Many of the Swift Boat ads consist of real people interviews. Although 527s were created earlier, suddenly, in 2004 they became a voice for people who might otherwise not be heard. These are considered a low point in political attack advertising, but they are well-produced and, at least on the surface, credible. In 2005, I wrote a post-mortem for the presidential election in the Op-Ed pages of The Times. My argument was simple: Kerry had elided an important element of his biography, his protest against the Vietnam War. At the Democratic convention, the tragedy of Vietnam had been conflated with the triumph of World War II. His war-buddies became “a band of brothers.” The Spielberg-ization of Vietnam. Voters sensed correctly that there was something wrong with this, and as a result the Swift Boat campaign, whether it was a misrepresentation of history or not, gained traction.
I also joined the fray to make political ads. Through much of the summer of 2004, I offered my services to the DNC and to the Kerry Campaign. (I was interested in producing a spot: “When Do Two Rights Make a Wrong?” I believed that Kerry was right to fight for his country and right to protest the war when it became clear that the war made no sense. And I believed that Kerry could have turned this essential part of his biography to his advantage.) My producer, Julie Ahlberg, and I ultimately produced 40-odd spots for a 527. You can see them here.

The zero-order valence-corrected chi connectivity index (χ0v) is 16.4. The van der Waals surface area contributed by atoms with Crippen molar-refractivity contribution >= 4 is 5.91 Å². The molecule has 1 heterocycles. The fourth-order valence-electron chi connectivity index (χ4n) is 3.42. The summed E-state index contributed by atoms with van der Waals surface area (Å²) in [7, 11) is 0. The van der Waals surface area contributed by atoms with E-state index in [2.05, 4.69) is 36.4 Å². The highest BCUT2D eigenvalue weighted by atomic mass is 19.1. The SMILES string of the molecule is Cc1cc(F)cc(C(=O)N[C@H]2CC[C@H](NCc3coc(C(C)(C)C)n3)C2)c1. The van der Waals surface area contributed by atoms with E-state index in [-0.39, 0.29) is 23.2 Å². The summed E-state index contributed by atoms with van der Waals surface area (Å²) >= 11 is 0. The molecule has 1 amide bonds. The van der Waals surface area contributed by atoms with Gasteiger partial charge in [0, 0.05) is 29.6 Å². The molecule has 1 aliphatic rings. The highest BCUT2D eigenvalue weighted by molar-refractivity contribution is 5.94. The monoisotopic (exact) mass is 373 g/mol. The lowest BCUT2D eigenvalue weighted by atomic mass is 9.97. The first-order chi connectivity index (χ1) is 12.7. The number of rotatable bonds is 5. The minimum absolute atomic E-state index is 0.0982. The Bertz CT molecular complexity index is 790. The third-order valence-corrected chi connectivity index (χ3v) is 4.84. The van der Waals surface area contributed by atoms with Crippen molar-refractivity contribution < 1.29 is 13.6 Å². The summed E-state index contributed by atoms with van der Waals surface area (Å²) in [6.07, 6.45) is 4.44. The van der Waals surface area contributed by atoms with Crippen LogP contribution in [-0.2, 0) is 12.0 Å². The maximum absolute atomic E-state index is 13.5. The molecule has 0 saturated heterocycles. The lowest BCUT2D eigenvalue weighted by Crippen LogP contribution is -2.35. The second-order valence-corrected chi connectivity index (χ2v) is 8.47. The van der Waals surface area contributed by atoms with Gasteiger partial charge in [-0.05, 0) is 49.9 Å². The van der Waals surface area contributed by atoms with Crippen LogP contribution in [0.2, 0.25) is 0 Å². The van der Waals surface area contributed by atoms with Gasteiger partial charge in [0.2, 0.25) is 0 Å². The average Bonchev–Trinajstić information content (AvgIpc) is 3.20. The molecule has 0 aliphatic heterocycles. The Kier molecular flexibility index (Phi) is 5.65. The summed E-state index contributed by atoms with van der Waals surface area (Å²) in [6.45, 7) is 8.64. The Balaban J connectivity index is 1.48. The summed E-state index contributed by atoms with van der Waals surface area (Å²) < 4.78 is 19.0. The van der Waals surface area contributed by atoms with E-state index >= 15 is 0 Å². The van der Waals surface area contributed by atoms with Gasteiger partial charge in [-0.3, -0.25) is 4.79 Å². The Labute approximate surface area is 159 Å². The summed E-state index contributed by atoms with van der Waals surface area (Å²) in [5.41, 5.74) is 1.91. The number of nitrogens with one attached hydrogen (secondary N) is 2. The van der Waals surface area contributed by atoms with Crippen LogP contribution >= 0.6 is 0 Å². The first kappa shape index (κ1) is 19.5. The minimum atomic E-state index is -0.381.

They consist of real-people interviews shot against a white background. I interviewed Republican voters who were planning to vote for John Kerry. These voters were not pro-Democrat; nor were they anti-Republican; they were anti-George W. Bush. They were upset with this particular Republican candidate. Several people said, “After this election we will go back to voting Republican. This vote is not a break with the party; it’s a break with this man. He lied to us. We don’t trust him.” The voters I interviewed felt betrayed. But they were not voting for John Kerry; they were voting against George Bush.